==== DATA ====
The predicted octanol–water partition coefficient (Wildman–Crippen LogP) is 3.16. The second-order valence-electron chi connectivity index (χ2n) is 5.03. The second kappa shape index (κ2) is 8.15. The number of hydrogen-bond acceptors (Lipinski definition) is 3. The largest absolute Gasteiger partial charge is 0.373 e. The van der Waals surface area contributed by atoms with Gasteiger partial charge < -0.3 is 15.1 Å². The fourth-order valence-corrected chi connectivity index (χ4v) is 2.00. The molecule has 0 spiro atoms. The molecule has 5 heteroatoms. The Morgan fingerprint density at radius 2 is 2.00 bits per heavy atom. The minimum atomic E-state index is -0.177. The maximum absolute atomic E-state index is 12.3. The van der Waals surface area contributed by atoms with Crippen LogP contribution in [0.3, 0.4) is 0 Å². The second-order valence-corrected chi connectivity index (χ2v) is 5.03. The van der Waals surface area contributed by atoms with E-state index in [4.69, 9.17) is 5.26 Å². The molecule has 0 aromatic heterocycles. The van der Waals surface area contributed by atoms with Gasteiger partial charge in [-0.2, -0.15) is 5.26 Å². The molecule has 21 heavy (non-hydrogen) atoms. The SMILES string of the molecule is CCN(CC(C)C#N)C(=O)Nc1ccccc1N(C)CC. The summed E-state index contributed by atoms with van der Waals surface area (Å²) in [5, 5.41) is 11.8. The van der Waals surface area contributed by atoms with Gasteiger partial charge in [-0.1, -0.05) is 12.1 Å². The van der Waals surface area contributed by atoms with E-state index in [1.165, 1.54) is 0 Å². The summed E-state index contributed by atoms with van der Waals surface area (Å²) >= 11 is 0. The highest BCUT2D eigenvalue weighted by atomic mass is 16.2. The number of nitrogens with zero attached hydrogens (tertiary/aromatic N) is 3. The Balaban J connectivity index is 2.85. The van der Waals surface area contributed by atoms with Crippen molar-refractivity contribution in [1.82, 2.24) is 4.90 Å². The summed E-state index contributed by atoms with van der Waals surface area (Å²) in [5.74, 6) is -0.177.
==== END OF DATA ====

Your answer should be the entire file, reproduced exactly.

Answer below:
The predicted octanol–water partition coefficient (Wildman–Crippen LogP) is 3.16. The second-order valence-electron chi connectivity index (χ2n) is 5.03. The second kappa shape index (κ2) is 8.15. The number of hydrogen-bond acceptors (Lipinski definition) is 3. The largest absolute Gasteiger partial charge is 0.373 e. The van der Waals surface area contributed by atoms with Gasteiger partial charge < -0.3 is 15.1 Å². The fourth-order valence-corrected chi connectivity index (χ4v) is 2.00. The molecule has 0 spiro atoms. The molecule has 5 heteroatoms. The Morgan fingerprint density at radius 2 is 2.00 bits per heavy atom. The minimum atomic E-state index is -0.177. The maximum absolute atomic E-state index is 12.3. The van der Waals surface area contributed by atoms with Crippen LogP contribution in [0.3, 0.4) is 0 Å². The second-order valence-corrected chi connectivity index (χ2v) is 5.03. The van der Waals surface area contributed by atoms with E-state index in [4.69, 9.17) is 5.26 Å². The molecule has 0 aromatic heterocycles. The van der Waals surface area contributed by atoms with Gasteiger partial charge in [-0.2, -0.15) is 5.26 Å². The molecule has 21 heavy (non-hydrogen) atoms. The SMILES string of the molecule is CCN(CC(C)C#N)C(=O)Nc1ccccc1N(C)CC. The summed E-state index contributed by atoms with van der Waals surface area (Å²) in [5, 5.41) is 11.8. The van der Waals surface area contributed by atoms with Gasteiger partial charge in [-0.1, -0.05) is 12.1 Å². The van der Waals surface area contributed by atoms with E-state index in [1.165, 1.54) is 0 Å². The summed E-state index contributed by atoms with van der Waals surface area (Å²) >= 11 is 0. The highest BCUT2D eigenvalue weighted by atomic mass is 16.2. The number of nitrogens with zero attached hydrogens (tertiary/aromatic N) is 3. The Balaban J connectivity index is 2.85. The van der Waals surface area contributed by atoms with Crippen molar-refractivity contribution in [1.82, 2.24) is 4.90 Å². The summed E-state index contributed by atoms with van der Waals surface area (Å²) in [5.74, 6) is -0.177.